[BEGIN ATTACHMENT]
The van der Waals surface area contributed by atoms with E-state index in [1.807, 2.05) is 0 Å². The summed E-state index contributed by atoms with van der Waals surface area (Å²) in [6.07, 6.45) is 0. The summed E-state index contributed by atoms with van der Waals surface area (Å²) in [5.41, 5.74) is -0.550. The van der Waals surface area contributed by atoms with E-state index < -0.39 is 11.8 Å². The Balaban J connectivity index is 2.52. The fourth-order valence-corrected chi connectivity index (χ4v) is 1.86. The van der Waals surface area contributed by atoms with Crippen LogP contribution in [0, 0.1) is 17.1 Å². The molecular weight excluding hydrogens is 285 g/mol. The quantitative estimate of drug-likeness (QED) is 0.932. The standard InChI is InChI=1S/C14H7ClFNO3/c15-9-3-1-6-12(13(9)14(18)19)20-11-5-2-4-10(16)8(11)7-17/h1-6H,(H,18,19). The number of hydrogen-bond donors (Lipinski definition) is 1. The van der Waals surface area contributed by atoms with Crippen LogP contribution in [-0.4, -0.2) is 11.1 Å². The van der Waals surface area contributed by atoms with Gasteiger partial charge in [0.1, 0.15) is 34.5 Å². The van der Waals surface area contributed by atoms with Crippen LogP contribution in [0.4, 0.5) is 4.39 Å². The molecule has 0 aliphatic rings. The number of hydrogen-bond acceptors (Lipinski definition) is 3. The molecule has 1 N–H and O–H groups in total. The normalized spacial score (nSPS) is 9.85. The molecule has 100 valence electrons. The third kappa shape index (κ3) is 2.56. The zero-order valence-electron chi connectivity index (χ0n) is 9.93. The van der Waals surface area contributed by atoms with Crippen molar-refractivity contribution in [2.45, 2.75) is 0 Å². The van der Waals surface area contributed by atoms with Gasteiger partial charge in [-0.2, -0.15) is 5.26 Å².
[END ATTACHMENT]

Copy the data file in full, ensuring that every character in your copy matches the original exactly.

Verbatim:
The van der Waals surface area contributed by atoms with E-state index in [1.807, 2.05) is 0 Å². The summed E-state index contributed by atoms with van der Waals surface area (Å²) in [6.07, 6.45) is 0. The summed E-state index contributed by atoms with van der Waals surface area (Å²) in [5.41, 5.74) is -0.550. The van der Waals surface area contributed by atoms with E-state index < -0.39 is 11.8 Å². The Balaban J connectivity index is 2.52. The fourth-order valence-corrected chi connectivity index (χ4v) is 1.86. The van der Waals surface area contributed by atoms with Crippen LogP contribution in [0, 0.1) is 17.1 Å². The molecular weight excluding hydrogens is 285 g/mol. The quantitative estimate of drug-likeness (QED) is 0.932. The standard InChI is InChI=1S/C14H7ClFNO3/c15-9-3-1-6-12(13(9)14(18)19)20-11-5-2-4-10(16)8(11)7-17/h1-6H,(H,18,19). The number of hydrogen-bond donors (Lipinski definition) is 1. The van der Waals surface area contributed by atoms with Crippen LogP contribution in [-0.4, -0.2) is 11.1 Å². The van der Waals surface area contributed by atoms with Gasteiger partial charge in [0.1, 0.15) is 34.5 Å². The van der Waals surface area contributed by atoms with Crippen LogP contribution in [0.4, 0.5) is 4.39 Å². The molecule has 0 aliphatic rings. The number of hydrogen-bond acceptors (Lipinski definition) is 3. The molecule has 1 N–H and O–H groups in total. The normalized spacial score (nSPS) is 9.85. The molecule has 100 valence electrons. The third kappa shape index (κ3) is 2.56. The zero-order valence-electron chi connectivity index (χ0n) is 9.93. The van der Waals surface area contributed by atoms with Crippen molar-refractivity contribution in [2.45, 2.75) is 0 Å². The van der Waals surface area contributed by atoms with Gasteiger partial charge in [-0.2, -0.15) is 5.26 Å².